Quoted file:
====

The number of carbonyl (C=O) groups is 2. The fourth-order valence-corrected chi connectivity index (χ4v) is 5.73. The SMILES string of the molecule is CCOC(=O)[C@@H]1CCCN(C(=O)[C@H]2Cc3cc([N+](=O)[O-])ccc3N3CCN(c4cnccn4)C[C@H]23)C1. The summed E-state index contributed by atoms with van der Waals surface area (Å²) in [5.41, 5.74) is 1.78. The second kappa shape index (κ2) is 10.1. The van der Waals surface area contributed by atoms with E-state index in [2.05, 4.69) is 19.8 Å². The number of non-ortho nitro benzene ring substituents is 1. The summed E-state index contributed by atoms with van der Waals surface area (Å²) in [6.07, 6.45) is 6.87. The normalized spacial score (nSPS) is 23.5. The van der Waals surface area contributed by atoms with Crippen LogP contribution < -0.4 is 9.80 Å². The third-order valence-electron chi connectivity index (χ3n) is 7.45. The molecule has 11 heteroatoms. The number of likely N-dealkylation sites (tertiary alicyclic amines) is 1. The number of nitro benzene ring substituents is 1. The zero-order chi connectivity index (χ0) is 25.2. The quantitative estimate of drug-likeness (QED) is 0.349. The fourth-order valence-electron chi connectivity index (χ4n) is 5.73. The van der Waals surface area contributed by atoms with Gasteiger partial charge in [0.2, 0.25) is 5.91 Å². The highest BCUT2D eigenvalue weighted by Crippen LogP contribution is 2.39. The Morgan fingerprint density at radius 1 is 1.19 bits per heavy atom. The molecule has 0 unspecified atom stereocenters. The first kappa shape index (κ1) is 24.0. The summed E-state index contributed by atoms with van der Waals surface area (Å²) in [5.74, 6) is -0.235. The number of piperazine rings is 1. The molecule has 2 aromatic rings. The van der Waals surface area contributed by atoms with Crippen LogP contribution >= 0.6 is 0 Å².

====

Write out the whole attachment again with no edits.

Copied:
The number of carbonyl (C=O) groups is 2. The fourth-order valence-corrected chi connectivity index (χ4v) is 5.73. The SMILES string of the molecule is CCOC(=O)[C@@H]1CCCN(C(=O)[C@H]2Cc3cc([N+](=O)[O-])ccc3N3CCN(c4cnccn4)C[C@H]23)C1. The summed E-state index contributed by atoms with van der Waals surface area (Å²) in [5.41, 5.74) is 1.78. The second kappa shape index (κ2) is 10.1. The van der Waals surface area contributed by atoms with E-state index in [2.05, 4.69) is 19.8 Å². The number of non-ortho nitro benzene ring substituents is 1. The summed E-state index contributed by atoms with van der Waals surface area (Å²) in [6.07, 6.45) is 6.87. The normalized spacial score (nSPS) is 23.5. The van der Waals surface area contributed by atoms with Crippen LogP contribution < -0.4 is 9.80 Å². The third-order valence-electron chi connectivity index (χ3n) is 7.45. The molecule has 11 heteroatoms. The number of likely N-dealkylation sites (tertiary alicyclic amines) is 1. The number of nitro benzene ring substituents is 1. The zero-order chi connectivity index (χ0) is 25.2. The quantitative estimate of drug-likeness (QED) is 0.349. The fourth-order valence-electron chi connectivity index (χ4n) is 5.73. The van der Waals surface area contributed by atoms with Gasteiger partial charge in [0.2, 0.25) is 5.91 Å². The highest BCUT2D eigenvalue weighted by Crippen LogP contribution is 2.39. The Morgan fingerprint density at radius 1 is 1.19 bits per heavy atom. The molecule has 0 unspecified atom stereocenters. The first kappa shape index (κ1) is 24.0. The summed E-state index contributed by atoms with van der Waals surface area (Å²) in [5.74, 6) is -0.235. The number of piperazine rings is 1. The molecule has 2 aromatic rings. The van der Waals surface area contributed by atoms with Crippen LogP contribution >= 0.6 is 0 Å².